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What is the response when a child points out that a disabled child or adult looks 'different'? Shriver tells the story of Kate, who finds that making friends with a mentally retarded boy helps her learn that the two of them have a lot in common.
About the Author
Maria Shriver is one of television's most respected anchorwomen, the recipient of television awards, and the bestselling author of What's Heaven?, What's Wrong with Timmy?, and Ten Things I Wish I Known Before I Went Out Into the Real World. She and her husband Arnold Schwarzenegger have four children.
Sandra Speidel has won awards from the San Francisco and New York Society of Illustators, and most recently, from the Pastel Society of the West Coast. She illustrated What's Heaven?, What's Wrong with Timmy?, and a dozen other children's books.
Read an Excerpt
Once upon a time there was a girl named Kate who was very curious. Curious about everything. Ever since she was little, she'd been asking her mom and dad about everything that interested her- from "How are babies born?" to "What's Heaven?" She wanted the answer to every question, and when she got it, she couldn't wait to share her new knowledge with her friends.
One day Kate and her mom went to the park, where Kate noticed someone she'd never seen before. She couldn't stop staring. She felt funny inside as she looked at a boy standing near her on the playground. He had brown hair like hers, freckles on his nose, and wore a T-shirt and shorts just like her brothers, but he somehow looked different.
His face seemed flatter than other kids', and he wore glasses that sat crookedly on his face. His foot turned inward, and he walked with a slight limp. When he bounced his ball-as he was doing over and over - he just didn't do it as well as the other kids she knew.
A pretty woman sat close by on a park bench and joyfully watched the boy. Kate guessed the lady must be his mom because when the boy finished, she clapped and gave him a big hug. - The boy laughed and said proudly in a loud voice, "I can do it, I can do it, Mom!" Then he went back to bouncing his ball.
The boy's excitement fascinated Kate. She grew even more interested when her mother walked over to talk to the boy and his mom. The two women chatted for what seemed like hours. When her mother returned, Kate's words spilled out in a rush.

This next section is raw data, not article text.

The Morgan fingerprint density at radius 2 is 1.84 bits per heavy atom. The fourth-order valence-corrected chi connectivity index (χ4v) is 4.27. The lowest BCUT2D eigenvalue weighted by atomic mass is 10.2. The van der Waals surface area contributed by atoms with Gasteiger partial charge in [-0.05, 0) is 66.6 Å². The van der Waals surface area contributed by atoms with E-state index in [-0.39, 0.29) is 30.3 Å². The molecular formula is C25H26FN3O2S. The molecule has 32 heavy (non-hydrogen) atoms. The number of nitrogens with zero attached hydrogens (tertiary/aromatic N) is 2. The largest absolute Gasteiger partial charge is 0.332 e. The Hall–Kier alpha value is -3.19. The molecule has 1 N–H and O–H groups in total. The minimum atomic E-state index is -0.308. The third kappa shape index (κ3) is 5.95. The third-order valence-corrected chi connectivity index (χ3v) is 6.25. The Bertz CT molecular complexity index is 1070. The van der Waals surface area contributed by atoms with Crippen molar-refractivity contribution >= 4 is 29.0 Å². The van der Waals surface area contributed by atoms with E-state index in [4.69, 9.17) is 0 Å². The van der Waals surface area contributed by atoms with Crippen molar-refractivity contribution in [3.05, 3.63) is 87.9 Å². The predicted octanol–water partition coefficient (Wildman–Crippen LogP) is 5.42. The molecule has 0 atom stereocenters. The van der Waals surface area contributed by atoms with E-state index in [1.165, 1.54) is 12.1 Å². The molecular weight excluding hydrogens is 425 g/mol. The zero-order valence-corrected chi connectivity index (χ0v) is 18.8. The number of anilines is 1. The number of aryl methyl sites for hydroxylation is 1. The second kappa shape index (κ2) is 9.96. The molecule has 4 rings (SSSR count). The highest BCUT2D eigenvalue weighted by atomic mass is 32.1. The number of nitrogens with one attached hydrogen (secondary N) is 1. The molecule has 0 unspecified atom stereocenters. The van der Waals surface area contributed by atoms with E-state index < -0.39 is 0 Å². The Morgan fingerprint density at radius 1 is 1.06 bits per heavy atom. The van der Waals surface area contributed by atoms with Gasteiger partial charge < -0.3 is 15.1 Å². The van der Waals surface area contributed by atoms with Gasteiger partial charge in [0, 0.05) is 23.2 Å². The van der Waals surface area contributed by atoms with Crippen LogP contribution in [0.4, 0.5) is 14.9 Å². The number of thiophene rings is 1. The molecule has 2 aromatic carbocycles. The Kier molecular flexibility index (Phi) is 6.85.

"Mom," she asked, "who's that boy?"
"That's my friend Anne Potter and her son, Timmy," replied Kate's mother. "Timmy and you were born one month apart in the same hospital. The Potters moved away after you were born and just moved back last week."
Kate couldn't contain herself "Why does he seem so different? What's wrong with Timmy? Kate's mother realized this was a very important question. So she sat her daughter down on the park bench and spoke to her the way she always did when she had something important to say- slowly, clearly, and calmly. "When Timmy's mom was pregnant, everyone was so excited. But when he was born, there were a lot of tears."
"Why?" asked Kate.
"Because Timmy was born different from you. The doctor told his parents that their little boy was going to have disabilities and that he wouldn't be able to do all the things you and other kids can do. At first, Timmy's mom was so sad and overwhelmed. She felt like the dreams she'd had for her child would never come true. But as soon as she held Timmy in her arms and looked into his eyes, she fell in love with him just the way he was! She knew right then and there that if she loved him, he'd be the most wonderful child in the world, and that if she worked with him, together they'd build new dreams.
Text Copyright (c) by Maria Shriver